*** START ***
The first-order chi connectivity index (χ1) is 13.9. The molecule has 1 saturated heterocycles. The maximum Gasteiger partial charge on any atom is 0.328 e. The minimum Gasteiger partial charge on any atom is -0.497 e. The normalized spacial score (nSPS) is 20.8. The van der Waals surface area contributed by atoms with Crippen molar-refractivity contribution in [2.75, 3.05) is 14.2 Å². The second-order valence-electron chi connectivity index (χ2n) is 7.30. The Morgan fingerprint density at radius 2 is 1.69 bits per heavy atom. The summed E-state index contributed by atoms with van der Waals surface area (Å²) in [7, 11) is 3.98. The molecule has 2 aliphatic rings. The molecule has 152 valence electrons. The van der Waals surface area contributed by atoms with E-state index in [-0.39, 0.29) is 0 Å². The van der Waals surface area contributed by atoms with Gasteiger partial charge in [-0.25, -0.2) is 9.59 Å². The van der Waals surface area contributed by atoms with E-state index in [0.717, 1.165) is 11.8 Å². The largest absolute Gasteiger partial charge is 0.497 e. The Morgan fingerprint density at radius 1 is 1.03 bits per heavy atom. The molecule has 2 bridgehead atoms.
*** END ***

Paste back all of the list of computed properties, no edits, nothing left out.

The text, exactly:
The first-order chi connectivity index (χ1) is 13.9. The molecule has 1 saturated heterocycles. The maximum Gasteiger partial charge on any atom is 0.328 e. The minimum Gasteiger partial charge on any atom is -0.497 e. The normalized spacial score (nSPS) is 20.8. The van der Waals surface area contributed by atoms with Crippen molar-refractivity contribution in [2.75, 3.05) is 14.2 Å². The second-order valence-electron chi connectivity index (χ2n) is 7.30. The Morgan fingerprint density at radius 2 is 1.69 bits per heavy atom. The summed E-state index contributed by atoms with van der Waals surface area (Å²) in [7, 11) is 3.98. The molecule has 2 aliphatic rings. The molecule has 152 valence electrons. The van der Waals surface area contributed by atoms with E-state index in [-0.39, 0.29) is 0 Å². The van der Waals surface area contributed by atoms with Gasteiger partial charge in [-0.25, -0.2) is 9.59 Å². The van der Waals surface area contributed by atoms with E-state index in [0.717, 1.165) is 11.8 Å². The largest absolute Gasteiger partial charge is 0.497 e. The Morgan fingerprint density at radius 1 is 1.03 bits per heavy atom. The molecule has 2 bridgehead atoms.